Growing up with a Disabled Mother

Posted on Posted in Blog, Mom, Relationships


My childhood was different from anyone else I know, but to me it was normal.

You see, my mother has brain damage. It happened when I was born as a result of a medical error. So literally from day 1, all I have ever known is my mother with brain damage.

Her vision is impaired along with her short-term memory. There are many other issues, but they are harder to explain than with just a few words. She can see directly where she looks, but then everything else wiggles. She had to learn how to walk, talk, and exist again. She can remember everything before her pregnancy, but anything after that is fuzzy. She can’t retain memories.

My mother can’t drive, read, do more than one thing at a time, remember what I look like if I’m not in front of her, cross streets in the city, or find her shoes (ever).

I started trying to help her when I was about 3 years old. I became a seeing eye dog, in a way. I learned how to cross the street so that I could lead her. We lived in a small town, so it wasn’t terribly difficult. I had to help her when there were weird patterns on the floor. I would walk with my back and head perfectly straight so she could put her hand on me while we walked together at a very slow pace.

I had to help her remember people’s names, phone numbers, where our ride had parked the car, which person had given us a ride that day, what we needed at the store, and anything else that came up. I had to listen to any instructions given to her, understand them, and explain them to her in a way that she could understand.

When she wrote a check, I had to point to the lines so that she could find them.

Sometimes she would only be able to get us a ride to our destination, but not home again. So many times we would end up walking somewhere and just waiting until my dad was off from work and could pick us up. It is still somewhat amazing to me how many people said no to taking us home – people we knew.

My mother was very aware of how she used to be, and she was devastated. She told me all the time what a failure she was. I think I get that more now that I’m a mom because I feel like a failure all the time too, and I have no disabilities. I wish I had known that when I was little.

She cried almost every day for years, and I would hug her and listen to her. I wanted to be there for her, but I’m not going to lie… It was a little exhausting. But I did it anyway.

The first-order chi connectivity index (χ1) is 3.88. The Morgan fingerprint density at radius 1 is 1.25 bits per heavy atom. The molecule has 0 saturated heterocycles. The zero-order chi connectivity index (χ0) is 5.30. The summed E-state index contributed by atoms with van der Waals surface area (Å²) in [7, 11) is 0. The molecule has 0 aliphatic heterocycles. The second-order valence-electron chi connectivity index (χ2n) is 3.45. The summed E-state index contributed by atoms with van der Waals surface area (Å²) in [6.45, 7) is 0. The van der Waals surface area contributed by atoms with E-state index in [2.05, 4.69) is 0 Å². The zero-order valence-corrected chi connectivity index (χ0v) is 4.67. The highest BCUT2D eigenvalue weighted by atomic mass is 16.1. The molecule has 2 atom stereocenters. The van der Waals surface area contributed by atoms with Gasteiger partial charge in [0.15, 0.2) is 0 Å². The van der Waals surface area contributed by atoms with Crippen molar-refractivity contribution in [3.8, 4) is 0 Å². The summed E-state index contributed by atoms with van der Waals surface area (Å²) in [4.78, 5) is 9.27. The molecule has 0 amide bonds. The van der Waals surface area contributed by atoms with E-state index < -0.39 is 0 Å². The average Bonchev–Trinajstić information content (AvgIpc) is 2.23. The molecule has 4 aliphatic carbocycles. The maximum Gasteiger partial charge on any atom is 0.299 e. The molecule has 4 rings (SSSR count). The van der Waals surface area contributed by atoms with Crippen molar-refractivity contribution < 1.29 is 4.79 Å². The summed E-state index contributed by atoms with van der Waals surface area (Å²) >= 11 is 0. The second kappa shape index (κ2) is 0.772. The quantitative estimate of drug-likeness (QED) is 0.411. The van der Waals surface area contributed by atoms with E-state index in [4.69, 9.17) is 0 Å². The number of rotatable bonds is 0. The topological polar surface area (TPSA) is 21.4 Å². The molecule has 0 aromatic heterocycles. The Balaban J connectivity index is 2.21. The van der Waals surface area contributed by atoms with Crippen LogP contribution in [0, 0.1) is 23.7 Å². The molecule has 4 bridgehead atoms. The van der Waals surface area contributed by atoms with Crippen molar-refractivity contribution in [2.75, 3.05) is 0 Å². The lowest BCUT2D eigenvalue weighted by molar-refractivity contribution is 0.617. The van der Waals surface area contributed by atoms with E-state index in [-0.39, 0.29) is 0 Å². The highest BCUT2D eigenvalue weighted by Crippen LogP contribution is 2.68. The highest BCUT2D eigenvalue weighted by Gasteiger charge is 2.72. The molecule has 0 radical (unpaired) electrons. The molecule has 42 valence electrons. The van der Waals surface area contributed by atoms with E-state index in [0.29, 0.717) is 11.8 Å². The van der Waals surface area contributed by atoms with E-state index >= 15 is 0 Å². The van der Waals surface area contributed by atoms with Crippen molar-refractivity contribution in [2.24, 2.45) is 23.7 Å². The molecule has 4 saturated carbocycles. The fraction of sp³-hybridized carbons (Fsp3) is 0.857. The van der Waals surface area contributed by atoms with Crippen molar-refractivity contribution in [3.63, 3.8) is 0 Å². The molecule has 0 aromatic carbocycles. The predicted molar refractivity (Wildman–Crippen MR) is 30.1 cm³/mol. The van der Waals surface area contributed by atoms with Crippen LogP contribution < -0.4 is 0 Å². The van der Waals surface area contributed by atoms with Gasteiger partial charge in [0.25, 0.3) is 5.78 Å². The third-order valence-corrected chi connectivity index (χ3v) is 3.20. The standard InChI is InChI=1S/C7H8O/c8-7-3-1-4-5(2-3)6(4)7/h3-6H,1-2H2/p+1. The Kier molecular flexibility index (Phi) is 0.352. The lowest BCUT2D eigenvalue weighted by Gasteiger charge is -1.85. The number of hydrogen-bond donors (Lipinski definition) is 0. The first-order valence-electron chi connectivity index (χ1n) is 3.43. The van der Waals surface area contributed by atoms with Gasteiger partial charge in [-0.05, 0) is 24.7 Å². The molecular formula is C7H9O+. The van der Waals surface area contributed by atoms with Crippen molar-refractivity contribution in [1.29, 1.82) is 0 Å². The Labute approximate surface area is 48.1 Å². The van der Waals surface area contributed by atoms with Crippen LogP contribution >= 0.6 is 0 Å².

While other kids whined and threw fits, I didn’t have that luxury. A fit from me would have put my mother over the edge. It would have been too much stimulation, and she would have had to go sit by herself for a few hours in silence to get over it. I knew this, so when I needed to cry, I did it alone. I never wanted her to know when I wasn’t okay.

On the flip side, I saw my mother’s heart. When you are literally stripped of your whole self, your character comes out. She is patient, kind, loyal, and loving. She truly cared about what I cared about. She moved mountains just to take me to the pool… or to get school supplies. And when I was sick, she always found a way to get me to the doctor and get the supplies we needed for whichever illness it was.

My mother and I were a team. We helped each other. We have been through hell together, and there’s nothing that can break that bond… even when she’s driving me crazy! Even when I’m extra stressed and I take it out on her… we are unbreakable.

I learned how to spot neurological problems in other people and how to respond to those things. I learned how to be compassionate. I learned what it took to take care of someone. I learned how to teach a skill in 3 sentences or less. I learned to be responsible, how to listen, and how to care. I learned how to persevere and never, ever, ever give up. And I learned what the worse in for better or worse really looks like.

When I was younger, I had hope that she would get better, and she did for a long time. She worked so hard to improve, and things definitely got a lot better as I got older and more time passed.

But now… she’s getting older, and I am noticing it more and more. She used to be able to be reminded of things, but now there are big gaps of missing information/experiences. She doesn’t even realize it most of the time. She’s able to function through the day, but there’s not a lot of continuity. She doesn’t have Alzheimer’s, but aging doesn’t help anyone, and she started at a lower point brain-function-wise.

There are times when I miss her… Sometimes I think how much I want to ask my mom for advice or her opinion, but I know I can’t because it’s too complicated and she won’t be able to follow the conversation. And if I told her that, she’d cry and cry.

So I’m still crying alone and protecting her from my struggle. I am scared of what’s going to happen, and I feel very alone. It feels sometimes like my teammate is slipping away.

I don’t have any answers for how to deal with this… I’m crying as I’m writing it. But if you’re going through this, you aren’t alone. We need to support each other.

If you know a child with a disabled parent, that child probably needs someone who can be understanding. And the CHILD might need a break. If you can go over and help out and let the child play for a while, that would be a great gift. But remember, children don’t have the language skills they need to really say what they need/want. I didn’t have any relaxed fun… or relaxed time really. I was always stressed. If there’s anything you can do to alleviate stress, even just for a few hours, it makes a huge difference.


To this day, I love it when my mom laughs because she didn’t for so many years. I even secretly taped her laughing. She has the best laugh. If you can bring laughter to any families struggling, do it. Laughing saved me.

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